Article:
Covenantbreakers

Bonnie

Super Member
John 15:9-14

9 “Just as the Father has loved me, I have also loved you; remain in my love. 10 If you obey my commandments, you will remain in my love, just as I have obeyed my Father’s commandments and remain in his love. 11 I have told you these things so that my joy may be in you, and your joy may be complete. 12 My commandment is this—to love one another just as I have loved you. 13 No one has greater love than this—that one lays down his life for his friends. 14 You are my friends if you do what I command you.
Jesus is commanding those who already believe in Him. They obey IN faith, IN salvation.
 

Mesenja

Well-known member
Now the next question is where is your Biblical EVIDENCE that "works" comes PRIOR to "righteousness"?

If you're using the biblical definition of righteousness the answer is there is none.

That describes a correlation. It does not describe a causation, nor does it say that "works" cause "righteousness".

Yes it does. It states a specific action to achieve a specified outcome.

1 John 3:7

Little children, let no one deceive you: [action] he who works righteousness, [outcome] is righteous, even as He is righteous.

Care to try again?
 
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Theo1689

Well-known member
If you're using the biblical definition of righteousness the answer is there is none.


Thank you for admitting that the answer you gave me is without Biblical support.

Yes it does. It states a specific action to achieve a specified outcome.

1 John 3:7

Little children, let no one deceive you: [action] he who works righteousness, [outcome] is righteous, even as He is righteous.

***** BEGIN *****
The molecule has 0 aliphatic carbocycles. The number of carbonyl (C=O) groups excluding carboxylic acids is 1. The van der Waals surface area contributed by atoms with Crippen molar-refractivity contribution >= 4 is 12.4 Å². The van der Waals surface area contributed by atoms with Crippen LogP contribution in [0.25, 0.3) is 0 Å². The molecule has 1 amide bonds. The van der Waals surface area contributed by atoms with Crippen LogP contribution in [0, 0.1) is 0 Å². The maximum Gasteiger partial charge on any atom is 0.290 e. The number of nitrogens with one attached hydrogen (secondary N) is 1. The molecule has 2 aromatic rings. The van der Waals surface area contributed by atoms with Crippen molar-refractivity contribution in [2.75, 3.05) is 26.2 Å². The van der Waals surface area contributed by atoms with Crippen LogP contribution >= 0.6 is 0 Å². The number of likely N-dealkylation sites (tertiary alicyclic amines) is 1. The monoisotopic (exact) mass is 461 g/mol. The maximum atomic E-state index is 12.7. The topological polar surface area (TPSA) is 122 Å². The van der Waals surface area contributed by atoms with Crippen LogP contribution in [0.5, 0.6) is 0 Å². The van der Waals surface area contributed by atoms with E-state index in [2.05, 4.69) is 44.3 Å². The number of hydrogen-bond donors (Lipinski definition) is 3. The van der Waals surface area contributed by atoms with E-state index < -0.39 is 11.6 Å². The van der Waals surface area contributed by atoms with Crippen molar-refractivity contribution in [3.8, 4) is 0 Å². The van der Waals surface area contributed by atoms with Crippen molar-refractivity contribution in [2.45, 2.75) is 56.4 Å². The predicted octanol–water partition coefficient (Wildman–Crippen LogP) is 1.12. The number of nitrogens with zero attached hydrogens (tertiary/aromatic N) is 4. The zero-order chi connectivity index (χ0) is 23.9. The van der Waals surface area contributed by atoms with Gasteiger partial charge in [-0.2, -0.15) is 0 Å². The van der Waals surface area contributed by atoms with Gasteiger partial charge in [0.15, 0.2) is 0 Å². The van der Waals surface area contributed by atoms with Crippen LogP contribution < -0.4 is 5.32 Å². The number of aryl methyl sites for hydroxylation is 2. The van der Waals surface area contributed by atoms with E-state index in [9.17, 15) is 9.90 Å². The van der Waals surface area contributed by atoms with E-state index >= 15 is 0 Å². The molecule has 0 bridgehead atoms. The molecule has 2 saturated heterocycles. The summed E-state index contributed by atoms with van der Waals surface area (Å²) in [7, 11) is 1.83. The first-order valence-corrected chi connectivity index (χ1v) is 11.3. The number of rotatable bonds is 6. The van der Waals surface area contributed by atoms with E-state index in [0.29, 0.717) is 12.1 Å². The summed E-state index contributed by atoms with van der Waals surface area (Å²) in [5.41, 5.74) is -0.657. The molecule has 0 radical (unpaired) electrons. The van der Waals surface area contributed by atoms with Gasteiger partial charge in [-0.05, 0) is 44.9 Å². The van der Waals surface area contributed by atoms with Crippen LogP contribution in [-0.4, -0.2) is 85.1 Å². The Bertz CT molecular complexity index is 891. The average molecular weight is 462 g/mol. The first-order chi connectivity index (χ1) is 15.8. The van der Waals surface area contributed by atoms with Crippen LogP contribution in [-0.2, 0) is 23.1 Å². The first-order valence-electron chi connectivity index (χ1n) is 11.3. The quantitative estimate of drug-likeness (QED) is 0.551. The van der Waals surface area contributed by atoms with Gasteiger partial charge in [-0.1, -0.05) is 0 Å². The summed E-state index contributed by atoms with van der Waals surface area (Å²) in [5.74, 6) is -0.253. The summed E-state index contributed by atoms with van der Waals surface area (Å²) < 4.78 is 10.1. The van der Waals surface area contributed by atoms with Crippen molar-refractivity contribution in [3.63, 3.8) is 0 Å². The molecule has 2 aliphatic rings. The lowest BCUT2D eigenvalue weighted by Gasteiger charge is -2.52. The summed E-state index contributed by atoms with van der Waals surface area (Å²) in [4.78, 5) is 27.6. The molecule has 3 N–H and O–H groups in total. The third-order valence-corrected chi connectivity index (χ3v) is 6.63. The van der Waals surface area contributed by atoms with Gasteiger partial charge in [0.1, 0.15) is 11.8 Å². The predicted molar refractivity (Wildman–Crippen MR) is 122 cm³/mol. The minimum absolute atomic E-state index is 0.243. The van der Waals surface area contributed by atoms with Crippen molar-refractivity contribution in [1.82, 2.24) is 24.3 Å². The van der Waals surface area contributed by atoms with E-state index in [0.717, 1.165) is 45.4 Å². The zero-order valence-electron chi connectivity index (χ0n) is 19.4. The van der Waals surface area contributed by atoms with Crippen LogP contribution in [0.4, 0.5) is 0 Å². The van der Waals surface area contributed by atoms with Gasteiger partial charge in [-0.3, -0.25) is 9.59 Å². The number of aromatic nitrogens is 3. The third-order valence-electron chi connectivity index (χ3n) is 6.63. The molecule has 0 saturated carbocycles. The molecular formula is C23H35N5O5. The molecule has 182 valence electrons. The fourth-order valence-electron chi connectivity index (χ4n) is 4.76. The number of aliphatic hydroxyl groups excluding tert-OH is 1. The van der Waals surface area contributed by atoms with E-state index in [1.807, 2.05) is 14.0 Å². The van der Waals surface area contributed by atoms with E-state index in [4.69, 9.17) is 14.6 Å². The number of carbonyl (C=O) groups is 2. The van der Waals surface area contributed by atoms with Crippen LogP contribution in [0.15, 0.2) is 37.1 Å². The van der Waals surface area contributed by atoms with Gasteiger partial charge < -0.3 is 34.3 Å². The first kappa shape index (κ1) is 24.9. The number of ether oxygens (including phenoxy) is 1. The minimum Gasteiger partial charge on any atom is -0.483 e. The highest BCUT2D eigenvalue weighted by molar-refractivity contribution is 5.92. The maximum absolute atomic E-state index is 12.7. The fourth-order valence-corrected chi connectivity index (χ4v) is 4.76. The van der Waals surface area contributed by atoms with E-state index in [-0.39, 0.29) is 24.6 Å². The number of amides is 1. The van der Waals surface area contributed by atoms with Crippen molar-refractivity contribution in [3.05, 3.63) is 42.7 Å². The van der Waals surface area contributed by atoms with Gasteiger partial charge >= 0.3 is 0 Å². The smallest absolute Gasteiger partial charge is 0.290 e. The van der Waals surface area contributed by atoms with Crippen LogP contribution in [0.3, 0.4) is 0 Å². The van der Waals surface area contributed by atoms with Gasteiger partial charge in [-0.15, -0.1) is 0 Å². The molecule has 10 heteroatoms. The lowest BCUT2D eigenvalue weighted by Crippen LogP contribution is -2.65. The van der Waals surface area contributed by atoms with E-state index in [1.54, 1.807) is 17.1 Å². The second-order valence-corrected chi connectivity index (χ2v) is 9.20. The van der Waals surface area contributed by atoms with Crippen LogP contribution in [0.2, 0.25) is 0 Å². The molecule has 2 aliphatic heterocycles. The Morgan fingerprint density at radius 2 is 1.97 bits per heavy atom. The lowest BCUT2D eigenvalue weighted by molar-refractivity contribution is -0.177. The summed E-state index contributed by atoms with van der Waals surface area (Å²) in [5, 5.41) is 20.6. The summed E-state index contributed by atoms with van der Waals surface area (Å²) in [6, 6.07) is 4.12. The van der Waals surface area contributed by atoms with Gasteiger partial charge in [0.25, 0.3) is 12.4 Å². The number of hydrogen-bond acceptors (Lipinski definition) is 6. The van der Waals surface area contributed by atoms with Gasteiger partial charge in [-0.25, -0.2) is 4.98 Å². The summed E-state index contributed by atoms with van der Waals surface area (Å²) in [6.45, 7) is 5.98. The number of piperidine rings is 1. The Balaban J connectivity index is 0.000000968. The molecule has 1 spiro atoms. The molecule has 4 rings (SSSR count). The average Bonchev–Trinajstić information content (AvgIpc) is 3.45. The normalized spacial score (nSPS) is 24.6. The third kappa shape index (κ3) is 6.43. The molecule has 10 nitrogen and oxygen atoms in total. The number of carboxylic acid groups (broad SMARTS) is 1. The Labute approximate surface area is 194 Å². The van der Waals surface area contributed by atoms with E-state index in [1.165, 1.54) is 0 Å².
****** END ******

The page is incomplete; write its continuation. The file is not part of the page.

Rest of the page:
Care to try again?

Sorry, but my copy of the Bible (and I've got about 20 different translations in English, 2 in French, and 2 versions of the Greek) does NOT have the words "action" and "outcome" in that verse.

You have ASSUMED those labels and ADDED them to the text.

What 1 John 3:7 says, is that it is describing a type of person, and giving two observations:
- they work righteous;
- they are righteous.

Unfortunately, the English language is linear, and so you can't make two assertions at the exact same time, you have to make one assertion, and then make the second assertion. Therefore, you cannot ASSUME "cause-and-effect", simply on the order they appear in the sentence. You have to have words (in the TEXT, not added later) that say "because", or "since", or "causes", or something that explicitly identifies the cause.

So, can you give me any Biblical support WITHOUT you bastardizing the text by adding things like "[action]" and "[outcome]"?

(Yeah, I didn't think so.)
 

Theo1689

Well-known member